Species diversity is a measure of biological diversity in a specific ecological community. It considers three important ecological concepts: species richness, species abundance, and species evenness. Species richness is defined as the number of species present in a particular area, while species abundance is the number of individuals per species present in that area. On the other hand, the distribution or evenness of the species present in that area is termed as species evenness. Species diversity is an important ecological concept in evaluating the healthiness of an ecosystem since the existence of a diverse and balanced number of species maintains the balance of an ecosystem. A more diverse ecosystem tends to be more productive and has a greater ability to withstand environmental stresses. Also, an ecosystem with greater species richness has higher productivity making it more sustainable and stable and could respond to more catastrophes.
Two important measures of biodiversity with regards to spatial scale are alpha and beta diversity. Alpha diversity is the average species diversity in a particular area or habitat and is also termed as local diversity. It is a measure of microbiome diversity applicable to a single sample. On the other hand, beta diversity is the ratio between alpha diversity and regional diversity. It is the diversity of species between two habitats or the measure of similarity or dissimilarity of two regions. Alpha diversity gives an overview of the structure of an ecological community with respect to its species richness, species evenness, or both. In microbial ecology, a common initial approach to assess the difference between environments is through the analysis of alpha diversity of amplicon sequencing data.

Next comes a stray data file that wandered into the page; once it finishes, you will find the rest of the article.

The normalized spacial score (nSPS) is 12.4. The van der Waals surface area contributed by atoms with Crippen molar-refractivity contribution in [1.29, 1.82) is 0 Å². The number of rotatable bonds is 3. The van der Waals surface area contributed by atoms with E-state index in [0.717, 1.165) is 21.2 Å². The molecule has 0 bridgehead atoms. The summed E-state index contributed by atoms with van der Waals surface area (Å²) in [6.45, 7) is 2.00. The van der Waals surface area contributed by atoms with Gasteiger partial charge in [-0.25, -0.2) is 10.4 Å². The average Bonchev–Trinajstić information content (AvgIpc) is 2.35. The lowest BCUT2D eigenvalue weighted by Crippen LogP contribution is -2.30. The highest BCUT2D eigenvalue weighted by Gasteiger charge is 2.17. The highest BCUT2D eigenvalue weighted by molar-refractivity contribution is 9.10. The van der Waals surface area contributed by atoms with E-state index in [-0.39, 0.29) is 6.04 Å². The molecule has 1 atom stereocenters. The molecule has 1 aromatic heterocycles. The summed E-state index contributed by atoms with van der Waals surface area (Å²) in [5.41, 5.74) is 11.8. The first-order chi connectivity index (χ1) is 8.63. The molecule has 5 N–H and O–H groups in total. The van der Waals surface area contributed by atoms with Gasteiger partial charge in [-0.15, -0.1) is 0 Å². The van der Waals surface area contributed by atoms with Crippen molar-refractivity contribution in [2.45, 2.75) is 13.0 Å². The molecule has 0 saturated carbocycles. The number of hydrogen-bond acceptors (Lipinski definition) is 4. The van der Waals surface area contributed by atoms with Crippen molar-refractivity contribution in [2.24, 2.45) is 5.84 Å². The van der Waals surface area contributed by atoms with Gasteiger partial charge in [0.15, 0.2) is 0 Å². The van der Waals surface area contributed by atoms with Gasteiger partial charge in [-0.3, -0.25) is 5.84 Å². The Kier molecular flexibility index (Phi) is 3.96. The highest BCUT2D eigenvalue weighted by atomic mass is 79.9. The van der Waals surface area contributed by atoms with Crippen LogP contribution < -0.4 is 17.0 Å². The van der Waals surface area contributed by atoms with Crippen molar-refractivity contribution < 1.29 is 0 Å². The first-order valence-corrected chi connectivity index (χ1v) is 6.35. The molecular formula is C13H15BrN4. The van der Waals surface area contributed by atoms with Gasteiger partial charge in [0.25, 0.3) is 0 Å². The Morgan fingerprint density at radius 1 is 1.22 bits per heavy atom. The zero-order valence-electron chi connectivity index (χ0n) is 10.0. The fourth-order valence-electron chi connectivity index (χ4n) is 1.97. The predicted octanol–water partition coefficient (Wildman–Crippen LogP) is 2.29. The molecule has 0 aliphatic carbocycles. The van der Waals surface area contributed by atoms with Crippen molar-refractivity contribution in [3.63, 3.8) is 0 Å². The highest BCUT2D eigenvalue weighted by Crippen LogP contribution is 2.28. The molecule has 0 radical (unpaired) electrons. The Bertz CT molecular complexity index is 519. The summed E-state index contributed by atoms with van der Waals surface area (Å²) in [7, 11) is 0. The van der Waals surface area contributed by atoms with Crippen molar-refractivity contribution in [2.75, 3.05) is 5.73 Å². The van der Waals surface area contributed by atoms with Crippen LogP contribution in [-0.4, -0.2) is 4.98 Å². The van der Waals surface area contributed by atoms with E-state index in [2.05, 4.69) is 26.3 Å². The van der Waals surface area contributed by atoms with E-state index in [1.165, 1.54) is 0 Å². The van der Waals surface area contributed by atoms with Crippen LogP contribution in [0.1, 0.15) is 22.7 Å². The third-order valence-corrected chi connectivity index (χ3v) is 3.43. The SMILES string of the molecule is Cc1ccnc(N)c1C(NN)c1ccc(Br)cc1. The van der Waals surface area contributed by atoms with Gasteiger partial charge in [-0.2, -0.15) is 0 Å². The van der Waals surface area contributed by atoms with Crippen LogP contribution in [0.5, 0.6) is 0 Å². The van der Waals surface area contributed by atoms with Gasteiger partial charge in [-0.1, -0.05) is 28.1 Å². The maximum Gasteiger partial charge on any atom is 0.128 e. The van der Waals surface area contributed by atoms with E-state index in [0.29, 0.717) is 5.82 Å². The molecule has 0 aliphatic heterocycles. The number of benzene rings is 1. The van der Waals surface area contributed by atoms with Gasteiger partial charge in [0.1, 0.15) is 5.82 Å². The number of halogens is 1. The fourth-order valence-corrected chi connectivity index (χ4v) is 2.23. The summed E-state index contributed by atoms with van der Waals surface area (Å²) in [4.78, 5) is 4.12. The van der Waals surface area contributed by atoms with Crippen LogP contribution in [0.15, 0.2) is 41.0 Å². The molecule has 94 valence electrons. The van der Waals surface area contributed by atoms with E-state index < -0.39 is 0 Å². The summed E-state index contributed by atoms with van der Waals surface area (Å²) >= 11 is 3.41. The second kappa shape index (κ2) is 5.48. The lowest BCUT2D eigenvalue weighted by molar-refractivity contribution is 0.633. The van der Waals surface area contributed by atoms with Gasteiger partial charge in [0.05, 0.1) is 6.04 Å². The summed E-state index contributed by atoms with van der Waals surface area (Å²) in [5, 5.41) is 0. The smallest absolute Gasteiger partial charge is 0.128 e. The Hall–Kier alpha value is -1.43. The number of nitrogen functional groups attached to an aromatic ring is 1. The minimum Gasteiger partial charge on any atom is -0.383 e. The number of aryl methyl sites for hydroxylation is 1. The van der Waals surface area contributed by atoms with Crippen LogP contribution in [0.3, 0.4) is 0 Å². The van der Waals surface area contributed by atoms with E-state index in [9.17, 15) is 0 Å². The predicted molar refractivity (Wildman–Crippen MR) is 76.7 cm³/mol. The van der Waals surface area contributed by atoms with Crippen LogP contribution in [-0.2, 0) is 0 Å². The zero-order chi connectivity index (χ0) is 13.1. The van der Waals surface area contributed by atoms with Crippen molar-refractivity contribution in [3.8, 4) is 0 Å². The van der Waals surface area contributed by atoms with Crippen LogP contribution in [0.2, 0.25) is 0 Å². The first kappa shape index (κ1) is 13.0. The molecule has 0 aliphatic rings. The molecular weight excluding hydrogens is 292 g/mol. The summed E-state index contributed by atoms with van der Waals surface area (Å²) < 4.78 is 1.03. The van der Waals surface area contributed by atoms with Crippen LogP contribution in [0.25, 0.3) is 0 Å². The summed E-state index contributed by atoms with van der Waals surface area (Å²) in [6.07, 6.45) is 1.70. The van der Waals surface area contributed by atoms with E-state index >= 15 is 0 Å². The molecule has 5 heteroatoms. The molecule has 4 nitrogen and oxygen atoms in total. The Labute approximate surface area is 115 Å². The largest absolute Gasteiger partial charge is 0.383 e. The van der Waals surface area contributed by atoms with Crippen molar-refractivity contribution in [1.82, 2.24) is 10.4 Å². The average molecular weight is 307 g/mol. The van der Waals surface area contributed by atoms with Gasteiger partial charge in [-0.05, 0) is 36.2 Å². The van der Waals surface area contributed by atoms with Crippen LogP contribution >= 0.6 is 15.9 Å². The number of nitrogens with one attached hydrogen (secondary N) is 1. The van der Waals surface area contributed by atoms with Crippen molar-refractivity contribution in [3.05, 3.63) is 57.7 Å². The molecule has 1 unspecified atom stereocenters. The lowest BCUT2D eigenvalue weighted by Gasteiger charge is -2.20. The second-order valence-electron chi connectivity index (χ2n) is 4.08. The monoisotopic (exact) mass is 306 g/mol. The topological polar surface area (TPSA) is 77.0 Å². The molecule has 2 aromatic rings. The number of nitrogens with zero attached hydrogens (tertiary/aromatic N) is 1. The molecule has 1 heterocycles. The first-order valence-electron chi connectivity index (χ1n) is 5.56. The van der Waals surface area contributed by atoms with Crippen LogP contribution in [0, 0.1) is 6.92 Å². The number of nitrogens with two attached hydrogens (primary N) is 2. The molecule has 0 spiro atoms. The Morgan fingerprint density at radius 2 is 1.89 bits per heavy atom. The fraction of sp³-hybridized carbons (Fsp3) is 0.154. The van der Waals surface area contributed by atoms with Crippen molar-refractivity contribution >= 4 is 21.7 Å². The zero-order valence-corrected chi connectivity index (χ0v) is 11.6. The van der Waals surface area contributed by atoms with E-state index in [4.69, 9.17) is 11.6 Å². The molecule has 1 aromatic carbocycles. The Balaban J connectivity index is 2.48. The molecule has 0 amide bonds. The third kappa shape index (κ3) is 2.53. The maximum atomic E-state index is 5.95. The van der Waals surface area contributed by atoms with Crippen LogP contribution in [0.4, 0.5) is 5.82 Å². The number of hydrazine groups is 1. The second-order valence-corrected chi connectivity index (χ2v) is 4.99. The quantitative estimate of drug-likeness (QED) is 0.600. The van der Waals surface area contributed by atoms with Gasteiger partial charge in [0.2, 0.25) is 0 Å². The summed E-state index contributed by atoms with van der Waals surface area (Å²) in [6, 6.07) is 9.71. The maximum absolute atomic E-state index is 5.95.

The statistical technique or method used to evaluate species richness from the results of sampling is rarefaction. This technique is often applied to operational taxonomic unit analysis (OTUs) and is very useful in pollution and evolutionary ecology. Rarefaction can be used to determine whether a specific sample has been sufficiently sequenced to represent its identity. This can also be used to infer whether a group of samples are from the same community.
Figure 1. An example of sample-based rarefaction curves. (Boussarie, 2018)
Rarefaction involves the selection of a certain number of samples which is either equal or less than to the number of samples (in the smallest sample), and then randomly discarding reads from the larger samples until the number of remaining samples is equal to the threshold. It is often done by subsampling without replacement, which means that each read that is selected and assigned to the normalized sample will not be included in the original pool of samples. This makes the data retained as a count data which allows it to be used for further analyses using other statistical tools.
The calculation of species richness for a given number of samples is based on the rarefaction curve. The rarefaction curve is a plot of the number of species against the number of samples. This curve is created by randomly re-sampling the pool of N samples several times and then plotting the average number of species found on each sample. Generally, it initially grows rapidly (as the most common species are found) and then slightly flattens (as the rarest species remain to be sampled).